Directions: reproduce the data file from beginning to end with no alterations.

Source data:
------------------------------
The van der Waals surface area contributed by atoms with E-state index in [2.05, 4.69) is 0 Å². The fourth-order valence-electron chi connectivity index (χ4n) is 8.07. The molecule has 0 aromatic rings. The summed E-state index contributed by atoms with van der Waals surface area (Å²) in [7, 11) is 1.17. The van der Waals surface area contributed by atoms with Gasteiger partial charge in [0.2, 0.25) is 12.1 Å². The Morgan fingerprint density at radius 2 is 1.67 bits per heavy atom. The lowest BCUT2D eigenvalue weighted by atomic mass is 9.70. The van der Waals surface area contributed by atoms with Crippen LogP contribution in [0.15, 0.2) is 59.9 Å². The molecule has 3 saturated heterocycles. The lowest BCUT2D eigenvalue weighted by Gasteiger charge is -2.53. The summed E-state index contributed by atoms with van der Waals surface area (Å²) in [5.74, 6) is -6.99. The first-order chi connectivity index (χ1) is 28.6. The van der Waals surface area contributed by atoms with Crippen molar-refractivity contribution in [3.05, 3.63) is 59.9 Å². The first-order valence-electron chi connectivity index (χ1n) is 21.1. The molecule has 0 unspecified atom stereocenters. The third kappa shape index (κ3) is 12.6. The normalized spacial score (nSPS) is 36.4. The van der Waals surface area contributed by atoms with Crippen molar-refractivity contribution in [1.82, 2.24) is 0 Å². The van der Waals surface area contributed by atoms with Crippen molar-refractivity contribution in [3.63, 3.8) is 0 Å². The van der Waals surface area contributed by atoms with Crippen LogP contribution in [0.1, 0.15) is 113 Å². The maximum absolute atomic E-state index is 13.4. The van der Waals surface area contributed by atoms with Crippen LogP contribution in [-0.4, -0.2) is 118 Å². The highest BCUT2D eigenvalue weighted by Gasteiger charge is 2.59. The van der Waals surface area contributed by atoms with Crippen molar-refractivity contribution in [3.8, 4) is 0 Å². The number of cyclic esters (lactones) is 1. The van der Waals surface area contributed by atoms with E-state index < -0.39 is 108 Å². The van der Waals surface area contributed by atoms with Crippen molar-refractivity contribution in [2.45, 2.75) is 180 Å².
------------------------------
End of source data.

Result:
The van der Waals surface area contributed by atoms with E-state index in [2.05, 4.69) is 0 Å². The fourth-order valence-electron chi connectivity index (χ4n) is 8.07. The molecule has 0 aromatic rings. The summed E-state index contributed by atoms with van der Waals surface area (Å²) in [7, 11) is 1.17. The van der Waals surface area contributed by atoms with Gasteiger partial charge in [0.2, 0.25) is 12.1 Å². The Morgan fingerprint density at radius 2 is 1.67 bits per heavy atom. The lowest BCUT2D eigenvalue weighted by atomic mass is 9.70. The van der Waals surface area contributed by atoms with Crippen LogP contribution in [0.15, 0.2) is 59.9 Å². The molecule has 3 saturated heterocycles. The lowest BCUT2D eigenvalue weighted by Gasteiger charge is -2.53. The summed E-state index contributed by atoms with van der Waals surface area (Å²) in [5.74, 6) is -6.99. The first-order chi connectivity index (χ1) is 28.6. The van der Waals surface area contributed by atoms with Crippen molar-refractivity contribution in [3.05, 3.63) is 59.9 Å². The first-order valence-electron chi connectivity index (χ1n) is 21.1. The molecule has 0 unspecified atom stereocenters. The third kappa shape index (κ3) is 12.6. The normalized spacial score (nSPS) is 36.4. The van der Waals surface area contributed by atoms with Crippen molar-refractivity contribution in [1.82, 2.24) is 0 Å². The van der Waals surface area contributed by atoms with Crippen molar-refractivity contribution in [3.63, 3.8) is 0 Å². The van der Waals surface area contributed by atoms with Crippen LogP contribution in [0.1, 0.15) is 113 Å². The maximum absolute atomic E-state index is 13.4. The van der Waals surface area contributed by atoms with Crippen LogP contribution in [-0.4, -0.2) is 118 Å². The highest BCUT2D eigenvalue weighted by Gasteiger charge is 2.59. The van der Waals surface area contributed by atoms with Crippen molar-refractivity contribution in [3.8, 4) is 0 Å². The number of cyclic esters (lactones) is 1. The van der Waals surface area contributed by atoms with E-state index < -0.39 is 108 Å². The van der Waals surface area contributed by atoms with Crippen molar-refractivity contribution in [2.45, 2.75) is 180 Å².